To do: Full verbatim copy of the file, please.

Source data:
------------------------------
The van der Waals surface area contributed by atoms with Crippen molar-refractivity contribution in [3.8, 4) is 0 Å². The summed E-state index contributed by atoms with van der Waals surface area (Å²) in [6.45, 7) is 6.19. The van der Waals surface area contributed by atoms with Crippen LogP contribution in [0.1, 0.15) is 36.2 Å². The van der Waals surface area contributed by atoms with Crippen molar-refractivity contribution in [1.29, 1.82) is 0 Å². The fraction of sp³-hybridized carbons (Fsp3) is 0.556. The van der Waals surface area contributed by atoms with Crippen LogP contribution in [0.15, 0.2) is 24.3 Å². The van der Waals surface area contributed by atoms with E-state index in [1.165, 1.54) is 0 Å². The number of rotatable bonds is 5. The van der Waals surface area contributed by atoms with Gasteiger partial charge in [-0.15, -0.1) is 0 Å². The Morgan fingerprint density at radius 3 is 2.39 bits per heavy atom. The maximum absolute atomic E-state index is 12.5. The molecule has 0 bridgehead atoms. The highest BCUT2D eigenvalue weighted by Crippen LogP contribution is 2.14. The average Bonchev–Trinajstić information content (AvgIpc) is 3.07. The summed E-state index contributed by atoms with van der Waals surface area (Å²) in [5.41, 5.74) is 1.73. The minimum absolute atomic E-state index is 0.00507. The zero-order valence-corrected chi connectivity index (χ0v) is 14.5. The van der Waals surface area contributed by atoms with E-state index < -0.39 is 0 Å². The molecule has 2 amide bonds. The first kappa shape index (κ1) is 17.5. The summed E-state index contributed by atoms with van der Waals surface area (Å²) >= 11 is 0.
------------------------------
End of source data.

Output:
The van der Waals surface area contributed by atoms with Crippen molar-refractivity contribution in [3.8, 4) is 0 Å². The summed E-state index contributed by atoms with van der Waals surface area (Å²) in [6.45, 7) is 6.19. The van der Waals surface area contributed by atoms with Crippen LogP contribution in [0.1, 0.15) is 36.2 Å². The van der Waals surface area contributed by atoms with Crippen molar-refractivity contribution in [1.29, 1.82) is 0 Å². The fraction of sp³-hybridized carbons (Fsp3) is 0.556. The van der Waals surface area contributed by atoms with Crippen LogP contribution in [0.15, 0.2) is 24.3 Å². The van der Waals surface area contributed by atoms with E-state index in [1.165, 1.54) is 0 Å². The number of rotatable bonds is 5. The van der Waals surface area contributed by atoms with Gasteiger partial charge in [-0.15, -0.1) is 0 Å². The Morgan fingerprint density at radius 3 is 2.39 bits per heavy atom. The maximum absolute atomic E-state index is 12.5. The molecule has 0 bridgehead atoms. The highest BCUT2D eigenvalue weighted by Crippen LogP contribution is 2.14. The average Bonchev–Trinajstić information content (AvgIpc) is 3.07. The summed E-state index contributed by atoms with van der Waals surface area (Å²) in [5.41, 5.74) is 1.73. The minimum absolute atomic E-state index is 0.00507. The zero-order valence-corrected chi connectivity index (χ0v) is 14.5. The van der Waals surface area contributed by atoms with E-state index < -0.39 is 0 Å². The molecule has 2 amide bonds. The first kappa shape index (κ1) is 17.5. The summed E-state index contributed by atoms with van der Waals surface area (Å²) >= 11 is 0.